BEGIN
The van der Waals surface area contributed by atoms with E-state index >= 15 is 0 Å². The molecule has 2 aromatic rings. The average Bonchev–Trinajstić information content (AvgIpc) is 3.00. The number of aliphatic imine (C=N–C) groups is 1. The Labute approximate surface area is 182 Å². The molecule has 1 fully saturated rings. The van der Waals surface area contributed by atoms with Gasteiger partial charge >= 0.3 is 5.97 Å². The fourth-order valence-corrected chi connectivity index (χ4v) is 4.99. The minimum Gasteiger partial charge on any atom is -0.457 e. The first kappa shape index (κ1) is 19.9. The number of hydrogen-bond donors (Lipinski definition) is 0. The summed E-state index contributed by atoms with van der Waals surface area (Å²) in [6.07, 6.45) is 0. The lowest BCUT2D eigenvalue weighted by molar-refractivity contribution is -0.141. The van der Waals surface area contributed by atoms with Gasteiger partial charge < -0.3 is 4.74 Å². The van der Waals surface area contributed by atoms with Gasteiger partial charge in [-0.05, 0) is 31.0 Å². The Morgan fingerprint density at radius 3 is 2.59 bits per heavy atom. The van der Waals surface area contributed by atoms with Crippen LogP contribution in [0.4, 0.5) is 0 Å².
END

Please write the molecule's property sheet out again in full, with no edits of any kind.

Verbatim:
The van der Waals surface area contributed by atoms with E-state index >= 15 is 0 Å². The molecule has 2 aromatic rings. The average Bonchev–Trinajstić information content (AvgIpc) is 3.00. The number of aliphatic imine (C=N–C) groups is 1. The Labute approximate surface area is 182 Å². The molecule has 1 fully saturated rings. The van der Waals surface area contributed by atoms with Gasteiger partial charge >= 0.3 is 5.97 Å². The fourth-order valence-corrected chi connectivity index (χ4v) is 4.99. The minimum Gasteiger partial charge on any atom is -0.457 e. The first kappa shape index (κ1) is 19.9. The number of hydrogen-bond donors (Lipinski definition) is 0. The summed E-state index contributed by atoms with van der Waals surface area (Å²) in [6.07, 6.45) is 0. The lowest BCUT2D eigenvalue weighted by molar-refractivity contribution is -0.141. The van der Waals surface area contributed by atoms with Gasteiger partial charge < -0.3 is 4.74 Å². The van der Waals surface area contributed by atoms with Gasteiger partial charge in [-0.05, 0) is 31.0 Å². The Morgan fingerprint density at radius 3 is 2.59 bits per heavy atom. The van der Waals surface area contributed by atoms with Crippen LogP contribution in [0.4, 0.5) is 0 Å².